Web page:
Published On: Mon, May 25th, 2015

BACKYARD BIRDING IN MERIDA, YUCATAN AND BEYOND – SUPREME PREEN: GLANDULAR GRANDEUR

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Cherie Pittillo, “nature inspired”, zoologist, wildlife photographer, and author, explores nature everywhere she goes. She’s identified 56 bird species in her Merida, Yucatan backyard view. Her column, published on the 7th and 21st of each month features anecdotes about birding in Merida, Yucatan and beyond. Contact: all4birdies@gmail.com  All rights reserved, ©Cherie Pittillo

“You’re a pigeon.”

“What? What do you mean, ‘I’m a pigeon.’?”

“I didn’t call you a ‘pigeon.’ I said,’uropygium’, (u-row-pidge-e-um). It’s the scientific name for the rump where the tail feathers grow. A preen or oil gland exists in most birds located just above their tails in the uropygium. It’s an uropygial gland. Ironically, many pigeons don’t have them.”

“What’s the big deal about a preen gland?”

“It’s a huge deal. If you depended upon feathers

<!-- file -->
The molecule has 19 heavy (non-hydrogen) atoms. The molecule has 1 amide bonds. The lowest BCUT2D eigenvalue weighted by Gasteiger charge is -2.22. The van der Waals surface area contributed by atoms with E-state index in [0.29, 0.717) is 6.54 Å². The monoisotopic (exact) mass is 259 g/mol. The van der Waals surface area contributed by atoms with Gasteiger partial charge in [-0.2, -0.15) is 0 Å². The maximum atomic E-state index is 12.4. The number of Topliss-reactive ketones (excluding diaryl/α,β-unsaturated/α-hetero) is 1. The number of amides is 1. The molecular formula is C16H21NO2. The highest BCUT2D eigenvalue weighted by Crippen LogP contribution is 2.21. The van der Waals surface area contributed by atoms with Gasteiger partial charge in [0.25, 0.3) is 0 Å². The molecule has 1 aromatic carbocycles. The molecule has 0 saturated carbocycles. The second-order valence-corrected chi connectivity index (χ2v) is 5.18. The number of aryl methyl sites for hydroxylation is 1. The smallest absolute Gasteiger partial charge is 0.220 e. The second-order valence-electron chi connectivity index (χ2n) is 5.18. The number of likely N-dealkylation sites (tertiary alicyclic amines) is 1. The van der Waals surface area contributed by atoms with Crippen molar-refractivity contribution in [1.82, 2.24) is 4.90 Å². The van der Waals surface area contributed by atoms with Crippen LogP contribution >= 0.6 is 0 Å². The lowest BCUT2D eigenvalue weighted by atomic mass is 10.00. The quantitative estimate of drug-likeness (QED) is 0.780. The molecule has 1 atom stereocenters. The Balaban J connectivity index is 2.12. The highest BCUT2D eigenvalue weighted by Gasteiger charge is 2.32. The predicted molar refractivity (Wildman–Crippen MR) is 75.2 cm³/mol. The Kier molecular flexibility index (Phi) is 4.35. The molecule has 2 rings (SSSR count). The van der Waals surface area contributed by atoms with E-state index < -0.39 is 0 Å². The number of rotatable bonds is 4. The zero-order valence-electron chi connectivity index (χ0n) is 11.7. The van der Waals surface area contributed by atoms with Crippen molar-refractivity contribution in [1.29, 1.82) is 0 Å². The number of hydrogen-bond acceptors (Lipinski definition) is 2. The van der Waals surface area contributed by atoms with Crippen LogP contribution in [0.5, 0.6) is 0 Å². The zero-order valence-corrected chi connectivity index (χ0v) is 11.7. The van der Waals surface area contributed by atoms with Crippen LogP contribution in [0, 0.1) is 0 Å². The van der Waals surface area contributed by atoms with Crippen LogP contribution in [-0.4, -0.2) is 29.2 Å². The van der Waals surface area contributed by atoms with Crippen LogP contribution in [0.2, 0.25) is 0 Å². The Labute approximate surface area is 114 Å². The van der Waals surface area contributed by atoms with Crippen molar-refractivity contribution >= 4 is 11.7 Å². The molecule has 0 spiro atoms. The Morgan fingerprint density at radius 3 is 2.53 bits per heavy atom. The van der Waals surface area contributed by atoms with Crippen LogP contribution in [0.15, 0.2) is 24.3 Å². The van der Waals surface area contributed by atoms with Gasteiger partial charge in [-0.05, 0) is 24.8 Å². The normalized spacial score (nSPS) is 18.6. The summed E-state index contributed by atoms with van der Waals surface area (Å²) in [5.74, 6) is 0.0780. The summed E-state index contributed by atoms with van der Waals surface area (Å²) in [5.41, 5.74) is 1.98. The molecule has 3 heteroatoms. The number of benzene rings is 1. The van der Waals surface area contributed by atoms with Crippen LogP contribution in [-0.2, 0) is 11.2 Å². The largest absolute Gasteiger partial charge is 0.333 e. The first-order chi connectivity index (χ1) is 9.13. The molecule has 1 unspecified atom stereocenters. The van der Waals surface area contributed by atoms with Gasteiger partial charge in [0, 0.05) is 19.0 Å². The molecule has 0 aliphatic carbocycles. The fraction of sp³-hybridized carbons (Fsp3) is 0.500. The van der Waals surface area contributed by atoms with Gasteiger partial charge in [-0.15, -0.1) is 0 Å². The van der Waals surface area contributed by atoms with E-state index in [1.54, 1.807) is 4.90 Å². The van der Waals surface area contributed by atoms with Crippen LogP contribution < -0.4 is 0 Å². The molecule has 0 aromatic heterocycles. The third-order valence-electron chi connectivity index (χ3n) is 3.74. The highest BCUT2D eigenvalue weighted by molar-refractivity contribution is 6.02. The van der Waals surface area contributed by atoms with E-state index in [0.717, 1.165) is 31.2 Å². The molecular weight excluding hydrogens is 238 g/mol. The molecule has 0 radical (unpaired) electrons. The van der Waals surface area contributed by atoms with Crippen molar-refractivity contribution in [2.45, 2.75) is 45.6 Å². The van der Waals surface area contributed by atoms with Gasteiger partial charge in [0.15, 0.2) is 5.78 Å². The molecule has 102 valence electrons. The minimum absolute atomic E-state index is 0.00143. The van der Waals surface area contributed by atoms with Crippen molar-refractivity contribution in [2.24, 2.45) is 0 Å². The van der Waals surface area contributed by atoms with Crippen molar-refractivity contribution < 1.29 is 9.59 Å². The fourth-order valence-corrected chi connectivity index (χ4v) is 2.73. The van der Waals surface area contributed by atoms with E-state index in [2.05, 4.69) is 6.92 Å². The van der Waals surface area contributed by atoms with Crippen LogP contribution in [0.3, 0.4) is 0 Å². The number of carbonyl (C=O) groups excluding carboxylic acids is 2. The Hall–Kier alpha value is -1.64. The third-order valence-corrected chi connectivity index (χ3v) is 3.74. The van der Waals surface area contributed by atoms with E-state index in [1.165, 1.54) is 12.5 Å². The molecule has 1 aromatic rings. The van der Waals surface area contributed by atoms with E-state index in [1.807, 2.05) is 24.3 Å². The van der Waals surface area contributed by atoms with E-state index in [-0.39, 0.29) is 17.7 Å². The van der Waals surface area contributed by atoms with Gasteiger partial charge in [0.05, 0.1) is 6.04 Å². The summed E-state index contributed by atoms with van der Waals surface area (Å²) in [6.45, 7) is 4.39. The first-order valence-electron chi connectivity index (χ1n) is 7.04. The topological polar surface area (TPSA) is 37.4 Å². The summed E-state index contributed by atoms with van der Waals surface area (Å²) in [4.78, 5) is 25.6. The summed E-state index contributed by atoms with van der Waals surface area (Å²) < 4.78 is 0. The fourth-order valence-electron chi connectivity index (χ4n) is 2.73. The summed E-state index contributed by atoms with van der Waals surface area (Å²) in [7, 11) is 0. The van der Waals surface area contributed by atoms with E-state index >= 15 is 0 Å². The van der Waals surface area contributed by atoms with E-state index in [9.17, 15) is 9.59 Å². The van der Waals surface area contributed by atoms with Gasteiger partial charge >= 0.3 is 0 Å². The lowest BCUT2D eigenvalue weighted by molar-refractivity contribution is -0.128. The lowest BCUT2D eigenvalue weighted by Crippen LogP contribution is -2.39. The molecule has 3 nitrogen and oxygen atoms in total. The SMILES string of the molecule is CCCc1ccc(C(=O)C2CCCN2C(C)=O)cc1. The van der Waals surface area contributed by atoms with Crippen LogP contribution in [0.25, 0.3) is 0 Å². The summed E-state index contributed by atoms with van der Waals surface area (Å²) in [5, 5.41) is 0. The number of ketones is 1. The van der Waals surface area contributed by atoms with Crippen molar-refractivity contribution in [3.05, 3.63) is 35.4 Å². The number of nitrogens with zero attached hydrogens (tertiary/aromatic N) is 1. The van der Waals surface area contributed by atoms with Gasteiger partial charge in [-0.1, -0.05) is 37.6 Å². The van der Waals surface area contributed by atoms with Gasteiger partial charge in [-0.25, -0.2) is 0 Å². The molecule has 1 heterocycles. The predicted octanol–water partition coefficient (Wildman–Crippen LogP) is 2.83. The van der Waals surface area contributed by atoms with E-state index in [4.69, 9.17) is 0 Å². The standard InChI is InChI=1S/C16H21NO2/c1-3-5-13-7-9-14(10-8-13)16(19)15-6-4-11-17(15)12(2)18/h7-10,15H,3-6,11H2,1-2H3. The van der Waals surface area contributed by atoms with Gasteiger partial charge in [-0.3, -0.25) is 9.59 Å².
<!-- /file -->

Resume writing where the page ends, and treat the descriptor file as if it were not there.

for flight,

Vermilion Flycatcher

Vermilion Flycatcher

or waterproofing,

Male Blue-winged Teal

Male Blue-winged Teal

or insulation,

Well-maintained feathers serve to insulate the body from cool or heat such as in this American Flamingo

Well-maintained feathers serve to insulate the body from cool or heat such as in this American Flamingo

or to attract a mate,

or to help protect against bacteria, fungi, lice and other feather parasites,

or to maintain the physical structure of feathers,

American Flamingo preens feathers and readjusts alignments of parts of each feather

American Flamingo preens feathers and readjusts alignments of parts of each feather

you would need a preen gland or another method to keep your skin and feathers in great condition.”

“Okay, thanks for the info. Goodbye.”

My conversation made me think about anhingas and cormorants. For decades I’ve read or heard that anhingas and cormorants lacked preen glands. I often saw these species with outstretched wings and believed what I had read.

I stood dumbfounded as I watched an anhinga at Merida’s Aqua Park use its bill to reach the preen gland and then rub the waxy substance over its body feathers. The substance contains waxes, fatty acids, fats, and water. It also seems that some secretions contain Vitamin D precursors. When the oil spreads over feathers, sunlight exposure activates the Vitamin D.

I also noticed how the anhinga used its neck and head in addition to the bill to rub across the preened chest and its back to distribute the supreme preen oil onto the head and neck. Look closely just above the anhinga tail to see the area for the uropygial gland.

Anhinga